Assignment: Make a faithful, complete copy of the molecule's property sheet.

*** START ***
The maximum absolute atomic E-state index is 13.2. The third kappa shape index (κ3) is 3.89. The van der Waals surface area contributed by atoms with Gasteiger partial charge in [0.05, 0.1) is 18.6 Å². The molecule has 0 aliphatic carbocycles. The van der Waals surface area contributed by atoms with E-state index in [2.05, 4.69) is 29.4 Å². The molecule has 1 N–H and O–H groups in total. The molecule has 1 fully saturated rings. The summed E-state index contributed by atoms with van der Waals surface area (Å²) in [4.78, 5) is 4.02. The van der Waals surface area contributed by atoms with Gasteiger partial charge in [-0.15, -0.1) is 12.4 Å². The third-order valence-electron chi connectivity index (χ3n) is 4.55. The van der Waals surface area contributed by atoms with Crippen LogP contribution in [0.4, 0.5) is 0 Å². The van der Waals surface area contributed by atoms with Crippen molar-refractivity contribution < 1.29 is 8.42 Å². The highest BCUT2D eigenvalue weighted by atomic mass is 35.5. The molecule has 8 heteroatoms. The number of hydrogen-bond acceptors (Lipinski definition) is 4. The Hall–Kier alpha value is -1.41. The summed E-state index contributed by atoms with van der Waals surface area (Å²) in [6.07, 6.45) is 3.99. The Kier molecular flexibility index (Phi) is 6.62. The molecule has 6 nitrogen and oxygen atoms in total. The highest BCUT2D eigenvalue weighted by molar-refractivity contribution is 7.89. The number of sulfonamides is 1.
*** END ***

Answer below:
The maximum absolute atomic E-state index is 13.2. The third kappa shape index (κ3) is 3.89. The van der Waals surface area contributed by atoms with Gasteiger partial charge in [0.05, 0.1) is 18.6 Å². The molecule has 0 aliphatic carbocycles. The van der Waals surface area contributed by atoms with E-state index in [2.05, 4.69) is 29.4 Å². The molecule has 1 N–H and O–H groups in total. The molecule has 1 fully saturated rings. The summed E-state index contributed by atoms with van der Waals surface area (Å²) in [4.78, 5) is 4.02. The van der Waals surface area contributed by atoms with Gasteiger partial charge in [-0.15, -0.1) is 12.4 Å². The third-order valence-electron chi connectivity index (χ3n) is 4.55. The van der Waals surface area contributed by atoms with Crippen LogP contribution in [0.4, 0.5) is 0 Å². The van der Waals surface area contributed by atoms with Crippen molar-refractivity contribution < 1.29 is 8.42 Å². The highest BCUT2D eigenvalue weighted by atomic mass is 35.5. The molecule has 8 heteroatoms. The number of hydrogen-bond acceptors (Lipinski definition) is 4. The Hall–Kier alpha value is -1.41. The summed E-state index contributed by atoms with van der Waals surface area (Å²) in [6.07, 6.45) is 3.99. The Kier molecular flexibility index (Phi) is 6.62. The molecule has 6 nitrogen and oxygen atoms in total. The highest BCUT2D eigenvalue weighted by molar-refractivity contribution is 7.89. The number of sulfonamides is 1.